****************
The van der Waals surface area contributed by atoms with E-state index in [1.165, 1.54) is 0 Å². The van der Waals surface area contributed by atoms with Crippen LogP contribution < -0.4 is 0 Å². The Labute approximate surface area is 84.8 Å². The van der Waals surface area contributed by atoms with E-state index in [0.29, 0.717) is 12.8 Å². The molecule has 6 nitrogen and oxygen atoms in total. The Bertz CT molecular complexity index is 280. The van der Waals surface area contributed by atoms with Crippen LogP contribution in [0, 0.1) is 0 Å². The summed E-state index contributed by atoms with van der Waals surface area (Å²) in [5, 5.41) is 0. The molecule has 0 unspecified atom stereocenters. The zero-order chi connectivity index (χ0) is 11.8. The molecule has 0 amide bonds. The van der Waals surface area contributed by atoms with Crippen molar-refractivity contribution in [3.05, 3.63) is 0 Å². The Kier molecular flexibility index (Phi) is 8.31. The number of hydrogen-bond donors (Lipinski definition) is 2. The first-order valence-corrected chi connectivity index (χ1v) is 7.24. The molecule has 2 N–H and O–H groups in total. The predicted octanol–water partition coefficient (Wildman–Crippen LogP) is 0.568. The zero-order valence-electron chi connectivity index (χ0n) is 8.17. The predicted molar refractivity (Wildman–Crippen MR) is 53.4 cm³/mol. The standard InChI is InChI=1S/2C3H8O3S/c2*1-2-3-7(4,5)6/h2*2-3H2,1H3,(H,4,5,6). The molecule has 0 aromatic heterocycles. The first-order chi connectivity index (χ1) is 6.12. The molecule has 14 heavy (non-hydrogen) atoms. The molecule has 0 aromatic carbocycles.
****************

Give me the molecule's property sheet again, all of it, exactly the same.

The van der Waals surface area contributed by atoms with E-state index in [1.165, 1.54) is 0 Å². The van der Waals surface area contributed by atoms with Crippen LogP contribution < -0.4 is 0 Å². The Labute approximate surface area is 84.8 Å². The van der Waals surface area contributed by atoms with E-state index in [0.29, 0.717) is 12.8 Å². The molecule has 6 nitrogen and oxygen atoms in total. The Bertz CT molecular complexity index is 280. The van der Waals surface area contributed by atoms with Crippen LogP contribution in [0, 0.1) is 0 Å². The summed E-state index contributed by atoms with van der Waals surface area (Å²) in [5, 5.41) is 0. The molecule has 0 unspecified atom stereocenters. The zero-order chi connectivity index (χ0) is 11.8. The molecule has 0 amide bonds. The van der Waals surface area contributed by atoms with Crippen molar-refractivity contribution in [3.05, 3.63) is 0 Å². The Kier molecular flexibility index (Phi) is 8.31. The number of hydrogen-bond donors (Lipinski definition) is 2. The first-order valence-corrected chi connectivity index (χ1v) is 7.24. The molecule has 2 N–H and O–H groups in total. The predicted octanol–water partition coefficient (Wildman–Crippen LogP) is 0.568. The zero-order valence-electron chi connectivity index (χ0n) is 8.17. The predicted molar refractivity (Wildman–Crippen MR) is 53.4 cm³/mol. The standard InChI is InChI=1S/2C3H8O3S/c2*1-2-3-7(4,5)6/h2*2-3H2,1H3,(H,4,5,6). The molecule has 0 aromatic heterocycles. The first-order chi connectivity index (χ1) is 6.12. The molecule has 14 heavy (non-hydrogen) atoms. The molecule has 0 aromatic carbocycles.